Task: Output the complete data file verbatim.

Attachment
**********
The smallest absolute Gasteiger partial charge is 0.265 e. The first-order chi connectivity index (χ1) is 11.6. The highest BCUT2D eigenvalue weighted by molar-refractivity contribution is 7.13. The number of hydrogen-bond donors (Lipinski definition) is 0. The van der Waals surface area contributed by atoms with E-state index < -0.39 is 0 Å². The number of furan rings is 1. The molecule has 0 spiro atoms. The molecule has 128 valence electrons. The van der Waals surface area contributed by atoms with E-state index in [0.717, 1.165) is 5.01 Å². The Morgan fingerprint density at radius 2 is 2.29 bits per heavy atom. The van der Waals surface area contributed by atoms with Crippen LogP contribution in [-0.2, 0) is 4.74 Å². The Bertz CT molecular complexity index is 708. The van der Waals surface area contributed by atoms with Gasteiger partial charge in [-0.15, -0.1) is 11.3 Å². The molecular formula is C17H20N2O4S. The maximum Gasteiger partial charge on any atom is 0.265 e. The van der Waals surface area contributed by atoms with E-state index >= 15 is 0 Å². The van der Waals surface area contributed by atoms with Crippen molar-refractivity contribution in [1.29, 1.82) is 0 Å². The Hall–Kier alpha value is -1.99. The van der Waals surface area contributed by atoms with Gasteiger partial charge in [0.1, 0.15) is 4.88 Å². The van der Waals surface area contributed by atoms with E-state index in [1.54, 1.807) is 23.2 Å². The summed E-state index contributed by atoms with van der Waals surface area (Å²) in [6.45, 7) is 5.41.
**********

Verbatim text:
The smallest absolute Gasteiger partial charge is 0.265 e. The first-order chi connectivity index (χ1) is 11.6. The highest BCUT2D eigenvalue weighted by molar-refractivity contribution is 7.13. The number of hydrogen-bond donors (Lipinski definition) is 0. The van der Waals surface area contributed by atoms with E-state index < -0.39 is 0 Å². The number of furan rings is 1. The molecule has 0 spiro atoms. The molecule has 128 valence electrons. The van der Waals surface area contributed by atoms with E-state index in [0.717, 1.165) is 5.01 Å². The Morgan fingerprint density at radius 2 is 2.29 bits per heavy atom. The van der Waals surface area contributed by atoms with Crippen LogP contribution in [-0.2, 0) is 4.74 Å². The Bertz CT molecular complexity index is 708. The van der Waals surface area contributed by atoms with Gasteiger partial charge in [-0.15, -0.1) is 11.3 Å². The molecular formula is C17H20N2O4S. The maximum Gasteiger partial charge on any atom is 0.265 e. The van der Waals surface area contributed by atoms with E-state index >= 15 is 0 Å². The van der Waals surface area contributed by atoms with Crippen molar-refractivity contribution in [1.29, 1.82) is 0 Å². The Hall–Kier alpha value is -1.99. The van der Waals surface area contributed by atoms with Gasteiger partial charge in [0.1, 0.15) is 4.88 Å². The van der Waals surface area contributed by atoms with E-state index in [1.54, 1.807) is 23.2 Å². The summed E-state index contributed by atoms with van der Waals surface area (Å²) in [6.45, 7) is 5.41.